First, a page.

But, as Marion Nestle, professor of nutrition, food studies and public health at New York University, points out on her Food Politics blog, although the Canadian plate looks a lot like the U.S. one, it’s much better.

“Even though it retains the annoying “Protein” section (we don’t eat proteins; we eat foods containing protein and lots of other nutrients), it drops the dairy requirement,” she writes.

And “even better, it comes with mostly useful suggestions,” she adds.

Those suggestions, however, don’t talk about the number of servings we should have from each section of the plate or even about the specific foods we should eat. The suggestions focus instead on how we can develop a healthier relationship with food.

“Healthy eating is about more than just eating certain types and amounts of food,” the guidelines stress. “In all cultures, food is an integral part of social interactions and celebrations. Eating together can help to reinforce positive eating habits.”

Key recommendations

Dr. Yoni Freedhoff, an assistant professor of family medicine at the University of Ottawa and an obesity expert, summarizes the new guide’s main recommendations on his Weighty Matters blog:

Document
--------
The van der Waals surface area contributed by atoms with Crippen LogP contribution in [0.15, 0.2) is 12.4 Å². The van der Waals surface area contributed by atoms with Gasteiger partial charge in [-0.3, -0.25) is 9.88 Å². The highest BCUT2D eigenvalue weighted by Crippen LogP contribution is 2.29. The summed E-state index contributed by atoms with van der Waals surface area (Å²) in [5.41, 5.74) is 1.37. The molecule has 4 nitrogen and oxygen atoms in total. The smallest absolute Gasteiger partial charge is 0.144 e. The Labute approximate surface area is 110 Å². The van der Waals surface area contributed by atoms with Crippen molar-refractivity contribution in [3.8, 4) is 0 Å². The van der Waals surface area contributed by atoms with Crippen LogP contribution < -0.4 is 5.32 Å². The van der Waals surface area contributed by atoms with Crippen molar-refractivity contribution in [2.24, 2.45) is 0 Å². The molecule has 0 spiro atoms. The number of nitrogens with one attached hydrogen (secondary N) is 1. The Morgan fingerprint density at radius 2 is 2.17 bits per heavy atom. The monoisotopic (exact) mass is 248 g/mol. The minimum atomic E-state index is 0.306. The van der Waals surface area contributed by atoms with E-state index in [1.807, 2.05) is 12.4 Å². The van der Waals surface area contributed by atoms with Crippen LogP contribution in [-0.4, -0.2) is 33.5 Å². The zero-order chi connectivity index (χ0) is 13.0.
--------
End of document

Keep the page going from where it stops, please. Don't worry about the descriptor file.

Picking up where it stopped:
• Regularly consume vegetables, fruit, whole grains, and “protein foods“, where protein foods include everything from legumes, to nuts, to dairy, to meat, and where the guide suggests you consume plant-based proteins more often.
  • When you can, consume unsaturated fats instead of saturated fats (with the guide explicitly noting that there’s no need to get caught up in the total fat content of your diet).
  • Make water your beverage of choice (with the guide explicitly mentioning that 100% fruit juice and sugar-sweetened milk are beverages that should be minimized).
  • Limit your consumption of processed foods and beverages that contribute excess sodium, free sugars, and/or saturated fat (the new guide recommends less than 2300mg/day of sodium and less than 10% of total daily energy intake from free sugars and saturated fats respectively).